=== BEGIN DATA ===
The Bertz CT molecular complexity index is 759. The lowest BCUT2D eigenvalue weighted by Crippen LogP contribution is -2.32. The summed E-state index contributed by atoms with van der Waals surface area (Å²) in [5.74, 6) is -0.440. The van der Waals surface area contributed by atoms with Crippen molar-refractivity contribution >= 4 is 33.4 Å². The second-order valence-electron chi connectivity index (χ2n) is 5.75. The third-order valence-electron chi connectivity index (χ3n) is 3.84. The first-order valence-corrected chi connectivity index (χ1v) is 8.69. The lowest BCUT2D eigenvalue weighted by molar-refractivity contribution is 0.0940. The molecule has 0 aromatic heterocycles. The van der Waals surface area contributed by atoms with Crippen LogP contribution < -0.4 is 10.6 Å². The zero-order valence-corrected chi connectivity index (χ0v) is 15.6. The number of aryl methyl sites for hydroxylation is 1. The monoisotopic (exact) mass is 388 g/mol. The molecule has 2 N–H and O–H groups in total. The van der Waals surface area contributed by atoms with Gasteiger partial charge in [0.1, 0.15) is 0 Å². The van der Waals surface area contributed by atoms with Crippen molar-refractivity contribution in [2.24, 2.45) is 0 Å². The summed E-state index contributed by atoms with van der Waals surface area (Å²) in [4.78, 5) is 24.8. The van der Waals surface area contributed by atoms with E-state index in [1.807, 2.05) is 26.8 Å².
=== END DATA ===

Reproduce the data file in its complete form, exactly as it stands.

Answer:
The Bertz CT molecular complexity index is 759. The lowest BCUT2D eigenvalue weighted by Crippen LogP contribution is -2.32. The summed E-state index contributed by atoms with van der Waals surface area (Å²) in [5.74, 6) is -0.440. The van der Waals surface area contributed by atoms with Crippen molar-refractivity contribution >= 4 is 33.4 Å². The second-order valence-electron chi connectivity index (χ2n) is 5.75. The third-order valence-electron chi connectivity index (χ3n) is 3.84. The first-order valence-corrected chi connectivity index (χ1v) is 8.69. The lowest BCUT2D eigenvalue weighted by molar-refractivity contribution is 0.0940. The molecule has 0 aromatic heterocycles. The van der Waals surface area contributed by atoms with Crippen LogP contribution < -0.4 is 10.6 Å². The zero-order valence-corrected chi connectivity index (χ0v) is 15.6. The number of aryl methyl sites for hydroxylation is 1. The monoisotopic (exact) mass is 388 g/mol. The molecule has 2 N–H and O–H groups in total. The van der Waals surface area contributed by atoms with Gasteiger partial charge in [0.1, 0.15) is 0 Å². The van der Waals surface area contributed by atoms with Crippen molar-refractivity contribution in [2.24, 2.45) is 0 Å². The summed E-state index contributed by atoms with van der Waals surface area (Å²) in [4.78, 5) is 24.8. The van der Waals surface area contributed by atoms with E-state index in [1.807, 2.05) is 26.8 Å².